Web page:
Stubborn Pride

Have you ever thought about an aspect of your personality that gets in the way of you doing the right thing or making the right choice?  I know my weakness is absolutely my pride.  Pride keeps us from saying sorry when we know we are wrong, Pride keeps us from asking for help when we need it.  Pride makes us speak badly of other people and causes us to view ourselves through a lens of distortion.

Think about a time when you have been furious with a friend, family member, loved one.  I have no trouble recalling that feeling of self-righteous anger.  But I also have no trouble recalling how incredibly difficult it was, when I was in the middle of that, to say sorry.  To humble myself and care about the person I was fighting with more than myself.  Because that’s what pride is, it’s selfish and self-serving.  And I think we can all agree that I’m not talking about the feeling you get from accomplishing something that you worked hard for.  I’m talking about the pride that sits like a lump in your chest and prevents you from reaching out to someone.  The pride that makes us need to be as good as someone else and take our eyes off of what really matters.

C.S. Lewis writes in his book The Problem of Pain about pride:  “A proud man is always looking down on things and people; and, of course, as long as you are looking down, you cannot see something that is above you.”

When I talk to people about giving my life up to God; about putting him in control, very often I get the same response.  That they are responsible for their choices and all of the good things that they have.  They believe that saying God in control is tantamount to abdicating responsibility for yourself.  They are so busy looking down and around them that they can’t look up.  Their pride is so powerful and overwhelming that they can’t accept that they aren’t in control.  Because we aren’t.  We can’t control if we are going make it home from work safely, or that we won’t suddenly drop dead of a heart attack, or the way that our family and loved ones treat us.  But our pride deceives us and makes us believe that we are.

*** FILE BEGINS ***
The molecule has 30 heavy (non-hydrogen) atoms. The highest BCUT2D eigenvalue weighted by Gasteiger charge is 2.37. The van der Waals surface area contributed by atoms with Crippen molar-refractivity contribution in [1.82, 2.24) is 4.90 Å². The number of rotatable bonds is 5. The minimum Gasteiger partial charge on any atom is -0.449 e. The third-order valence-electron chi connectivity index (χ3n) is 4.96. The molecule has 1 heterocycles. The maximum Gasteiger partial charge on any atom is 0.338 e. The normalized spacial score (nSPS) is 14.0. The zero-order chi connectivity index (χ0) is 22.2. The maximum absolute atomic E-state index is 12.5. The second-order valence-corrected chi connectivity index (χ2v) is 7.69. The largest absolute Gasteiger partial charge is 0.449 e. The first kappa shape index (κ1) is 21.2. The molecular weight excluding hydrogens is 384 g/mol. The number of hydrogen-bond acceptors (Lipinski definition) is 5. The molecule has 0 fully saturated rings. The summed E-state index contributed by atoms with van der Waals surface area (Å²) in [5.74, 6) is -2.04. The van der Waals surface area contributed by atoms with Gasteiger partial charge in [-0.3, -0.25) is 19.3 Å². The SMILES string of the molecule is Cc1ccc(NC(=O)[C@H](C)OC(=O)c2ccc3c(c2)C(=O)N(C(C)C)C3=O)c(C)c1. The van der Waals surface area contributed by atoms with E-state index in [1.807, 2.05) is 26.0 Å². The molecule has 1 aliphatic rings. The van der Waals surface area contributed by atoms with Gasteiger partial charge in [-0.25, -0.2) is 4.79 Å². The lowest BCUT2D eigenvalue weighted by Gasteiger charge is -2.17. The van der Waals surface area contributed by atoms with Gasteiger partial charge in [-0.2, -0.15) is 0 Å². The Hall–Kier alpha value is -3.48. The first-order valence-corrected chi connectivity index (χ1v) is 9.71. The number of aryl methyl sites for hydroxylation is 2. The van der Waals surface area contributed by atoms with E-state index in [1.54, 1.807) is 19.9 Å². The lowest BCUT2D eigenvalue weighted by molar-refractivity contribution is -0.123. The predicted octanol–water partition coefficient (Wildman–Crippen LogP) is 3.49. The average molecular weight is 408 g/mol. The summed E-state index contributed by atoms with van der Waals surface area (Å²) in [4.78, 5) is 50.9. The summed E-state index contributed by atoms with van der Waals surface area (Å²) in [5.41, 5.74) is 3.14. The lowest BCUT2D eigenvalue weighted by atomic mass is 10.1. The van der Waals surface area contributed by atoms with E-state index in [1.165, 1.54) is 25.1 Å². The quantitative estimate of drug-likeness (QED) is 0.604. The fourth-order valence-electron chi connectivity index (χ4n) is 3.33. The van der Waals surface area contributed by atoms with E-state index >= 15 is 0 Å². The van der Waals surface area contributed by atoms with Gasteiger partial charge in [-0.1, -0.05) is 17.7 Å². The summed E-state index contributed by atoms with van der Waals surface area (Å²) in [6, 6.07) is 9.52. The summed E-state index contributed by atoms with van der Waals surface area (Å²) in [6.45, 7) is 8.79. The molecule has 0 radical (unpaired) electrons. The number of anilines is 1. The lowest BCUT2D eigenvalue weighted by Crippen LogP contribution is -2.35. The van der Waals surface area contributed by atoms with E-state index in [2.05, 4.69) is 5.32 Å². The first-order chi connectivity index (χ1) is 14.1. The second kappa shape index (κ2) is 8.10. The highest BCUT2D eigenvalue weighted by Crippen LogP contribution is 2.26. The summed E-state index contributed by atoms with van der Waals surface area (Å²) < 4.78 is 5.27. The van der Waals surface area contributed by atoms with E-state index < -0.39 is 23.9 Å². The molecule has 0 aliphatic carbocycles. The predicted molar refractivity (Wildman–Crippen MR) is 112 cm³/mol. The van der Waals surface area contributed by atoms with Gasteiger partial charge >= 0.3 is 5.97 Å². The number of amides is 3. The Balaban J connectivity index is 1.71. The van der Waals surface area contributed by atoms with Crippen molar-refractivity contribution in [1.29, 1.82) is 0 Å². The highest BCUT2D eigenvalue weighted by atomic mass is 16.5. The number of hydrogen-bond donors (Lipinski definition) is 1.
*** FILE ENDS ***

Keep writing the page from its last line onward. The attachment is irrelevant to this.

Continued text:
Instead of going through your day today feeling proud of your accomplishments and everything you have “achieved”, try going through your day with a sense of humble gratitude for the many gifts and blessings you’ve been given by your Father in heaven.  You may find that not only do you start to see yourself and your life differently, but being humble allows you to see others with more compassion and kindness.  You start feeling happy for their successes and blessings instead of envying them.

Ask yourself how difficult it would be for you to get down on your knees and thank God for the gifts he has given you in your life.  I’m guessing that if you aren’t in the habit of humbling yourself, it seems like an almost insurmountable thing.  But just like the feeling you get once you have broken through the barrier of your pride to apologize, the feeling you get from expressing gratitude and thanking God is so worth it.

Let go of your pride and gain a new life of peace and happiness.

God bless,

Meredith

 

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